management is a significant concern. MediaSense offers two modes of operation
for space management: retention priority and recording priority. These modes
address two opposing and incompatible use cases: one where all recording
sessions must be retained until explicitly deleted (even if it means new
recording sessions cannot be captured) and one where older recording sessions
can be deleted if necessary to make room for new ones. A sophisticated set of
events and APIs is provided for client software to automatically control and
manage disk space.
maintains a metadata database where information about all recordings is
maintained. A comprehensive Web 2.0 API is provided that allows client
equipment to query and search the metadata in various ways, to control
recordings that are in progress, to stream or download recordings, to
bulk-delete recordings that meet certain criteria, and to apply custom tags to
individual recording sessions. A Symmetric Web Services (SWS) eventing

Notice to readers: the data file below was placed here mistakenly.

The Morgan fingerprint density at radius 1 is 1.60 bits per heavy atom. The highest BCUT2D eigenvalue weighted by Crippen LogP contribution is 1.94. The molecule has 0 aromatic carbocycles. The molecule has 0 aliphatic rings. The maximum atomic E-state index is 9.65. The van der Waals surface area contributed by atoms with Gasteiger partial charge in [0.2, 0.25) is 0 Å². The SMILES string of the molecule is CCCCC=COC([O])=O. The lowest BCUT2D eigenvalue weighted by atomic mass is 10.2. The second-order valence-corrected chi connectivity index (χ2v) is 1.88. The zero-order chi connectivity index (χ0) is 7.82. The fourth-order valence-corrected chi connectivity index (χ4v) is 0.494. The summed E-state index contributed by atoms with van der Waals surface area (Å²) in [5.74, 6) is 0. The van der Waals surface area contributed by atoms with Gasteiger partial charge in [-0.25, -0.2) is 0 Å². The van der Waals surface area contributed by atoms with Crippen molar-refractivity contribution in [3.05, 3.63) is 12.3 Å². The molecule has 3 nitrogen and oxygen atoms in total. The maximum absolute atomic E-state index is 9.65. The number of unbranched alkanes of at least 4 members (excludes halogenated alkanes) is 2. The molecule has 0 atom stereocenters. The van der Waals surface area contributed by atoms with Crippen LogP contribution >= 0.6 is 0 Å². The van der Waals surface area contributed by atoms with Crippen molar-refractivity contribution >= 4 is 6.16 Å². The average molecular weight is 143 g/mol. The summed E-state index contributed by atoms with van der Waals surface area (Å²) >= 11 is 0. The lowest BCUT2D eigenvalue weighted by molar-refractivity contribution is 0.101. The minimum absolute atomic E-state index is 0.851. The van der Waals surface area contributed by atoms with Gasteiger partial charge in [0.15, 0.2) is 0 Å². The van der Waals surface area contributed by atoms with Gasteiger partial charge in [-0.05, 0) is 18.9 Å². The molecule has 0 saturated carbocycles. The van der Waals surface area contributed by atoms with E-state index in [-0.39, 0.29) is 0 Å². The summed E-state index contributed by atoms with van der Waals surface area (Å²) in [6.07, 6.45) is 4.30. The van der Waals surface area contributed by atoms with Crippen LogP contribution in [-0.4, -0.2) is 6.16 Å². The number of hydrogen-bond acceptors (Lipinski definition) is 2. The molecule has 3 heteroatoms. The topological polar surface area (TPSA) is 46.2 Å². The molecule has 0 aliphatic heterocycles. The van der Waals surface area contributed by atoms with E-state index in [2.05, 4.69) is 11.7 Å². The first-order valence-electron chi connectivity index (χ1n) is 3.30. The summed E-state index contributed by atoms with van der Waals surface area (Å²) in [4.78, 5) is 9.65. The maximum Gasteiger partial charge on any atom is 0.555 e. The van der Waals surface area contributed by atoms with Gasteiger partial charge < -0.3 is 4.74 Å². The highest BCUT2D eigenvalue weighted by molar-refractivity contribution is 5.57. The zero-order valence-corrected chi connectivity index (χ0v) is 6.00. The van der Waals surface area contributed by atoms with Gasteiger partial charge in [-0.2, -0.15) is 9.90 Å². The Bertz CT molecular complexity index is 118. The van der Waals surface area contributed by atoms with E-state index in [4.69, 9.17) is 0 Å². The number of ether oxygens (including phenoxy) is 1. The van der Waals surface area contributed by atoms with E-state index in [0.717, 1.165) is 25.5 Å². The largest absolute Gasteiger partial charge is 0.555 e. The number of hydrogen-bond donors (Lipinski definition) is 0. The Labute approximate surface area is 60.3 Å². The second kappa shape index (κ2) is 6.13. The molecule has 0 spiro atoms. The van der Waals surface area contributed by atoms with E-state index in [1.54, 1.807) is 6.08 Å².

capability enables server-based clients to be notified when recordings start
and stop, when disk space usage exceeds thresholds, and when meta-information
about individual recording sessions is updated. Clients can use these events to
keep track of system activities and to trigger their own actions.
Basic Use Cases
The above mentioned MediaSense capabilities target four basic use
Recording of conversations for regulatory compliance purposes
Capturing or forwarding media for transcription and speech
Capturing of individual recordings for podcasting and blogging
purposes (video blogging).
Playing back previously uploaded videos for ViQ, VoD, VoH, or
video voice-mail greeting purposes.
Compliance recording may be required in any enterprise, but is of
particular value in contact centers where all conversations conducted on
designated agent phones or all calls from customers must be captured and
retained, and where supervisors need an easy way to find, monitor, and play
conversations for auditing, training, or resolving disputes purposes. Speech
analytics engines are served by the fact that MediaSense maintains the two
sides of a conversation as separate tracks and provides access to each track
individually, which simplifies the analytics engine need to identify who is